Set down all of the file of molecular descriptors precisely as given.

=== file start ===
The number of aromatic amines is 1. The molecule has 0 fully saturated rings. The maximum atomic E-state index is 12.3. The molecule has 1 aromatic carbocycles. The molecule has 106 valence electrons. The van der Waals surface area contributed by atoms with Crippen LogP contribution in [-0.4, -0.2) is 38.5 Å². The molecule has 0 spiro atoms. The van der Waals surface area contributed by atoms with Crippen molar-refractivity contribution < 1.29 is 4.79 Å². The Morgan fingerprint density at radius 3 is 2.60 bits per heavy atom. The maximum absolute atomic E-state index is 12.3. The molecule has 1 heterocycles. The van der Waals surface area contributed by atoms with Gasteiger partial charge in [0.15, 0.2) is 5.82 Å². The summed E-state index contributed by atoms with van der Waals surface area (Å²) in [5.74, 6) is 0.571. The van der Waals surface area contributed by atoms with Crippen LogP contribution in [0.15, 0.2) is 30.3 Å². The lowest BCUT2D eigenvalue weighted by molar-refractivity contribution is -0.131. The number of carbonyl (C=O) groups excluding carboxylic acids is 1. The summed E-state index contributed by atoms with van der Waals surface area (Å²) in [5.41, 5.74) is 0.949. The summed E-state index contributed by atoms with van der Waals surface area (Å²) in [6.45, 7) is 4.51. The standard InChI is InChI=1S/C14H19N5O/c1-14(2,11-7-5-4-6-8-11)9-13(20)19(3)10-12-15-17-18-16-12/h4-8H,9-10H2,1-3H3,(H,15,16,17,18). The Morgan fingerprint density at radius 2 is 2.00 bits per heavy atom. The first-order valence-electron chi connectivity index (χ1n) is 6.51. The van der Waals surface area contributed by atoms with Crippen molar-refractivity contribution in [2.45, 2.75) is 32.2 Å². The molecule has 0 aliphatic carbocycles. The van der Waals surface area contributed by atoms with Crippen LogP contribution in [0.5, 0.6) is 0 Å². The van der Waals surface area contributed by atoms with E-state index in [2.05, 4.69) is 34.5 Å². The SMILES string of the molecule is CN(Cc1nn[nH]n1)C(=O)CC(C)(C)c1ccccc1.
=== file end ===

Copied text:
The number of aromatic amines is 1. The molecule has 0 fully saturated rings. The maximum atomic E-state index is 12.3. The molecule has 1 aromatic carbocycles. The molecule has 106 valence electrons. The van der Waals surface area contributed by atoms with Crippen LogP contribution in [-0.4, -0.2) is 38.5 Å². The molecule has 0 spiro atoms. The van der Waals surface area contributed by atoms with Crippen molar-refractivity contribution < 1.29 is 4.79 Å². The Morgan fingerprint density at radius 3 is 2.60 bits per heavy atom. The maximum absolute atomic E-state index is 12.3. The molecule has 1 heterocycles. The van der Waals surface area contributed by atoms with Gasteiger partial charge in [0.15, 0.2) is 5.82 Å². The summed E-state index contributed by atoms with van der Waals surface area (Å²) in [5.74, 6) is 0.571. The van der Waals surface area contributed by atoms with Crippen LogP contribution in [0.15, 0.2) is 30.3 Å². The lowest BCUT2D eigenvalue weighted by molar-refractivity contribution is -0.131. The number of carbonyl (C=O) groups excluding carboxylic acids is 1. The summed E-state index contributed by atoms with van der Waals surface area (Å²) in [5.41, 5.74) is 0.949. The summed E-state index contributed by atoms with van der Waals surface area (Å²) in [6.45, 7) is 4.51. The standard InChI is InChI=1S/C14H19N5O/c1-14(2,11-7-5-4-6-8-11)9-13(20)19(3)10-12-15-17-18-16-12/h4-8H,9-10H2,1-3H3,(H,15,16,17,18). The Morgan fingerprint density at radius 2 is 2.00 bits per heavy atom. The first-order valence-electron chi connectivity index (χ1n) is 6.51. The van der Waals surface area contributed by atoms with Crippen molar-refractivity contribution in [2.45, 2.75) is 32.2 Å². The molecule has 0 aliphatic carbocycles. The van der Waals surface area contributed by atoms with Crippen LogP contribution in [0.5, 0.6) is 0 Å². The van der Waals surface area contributed by atoms with E-state index in [2.05, 4.69) is 34.5 Å². The SMILES string of the molecule is CN(Cc1nn[nH]n1)C(=O)CC(C)(C)c1ccccc1.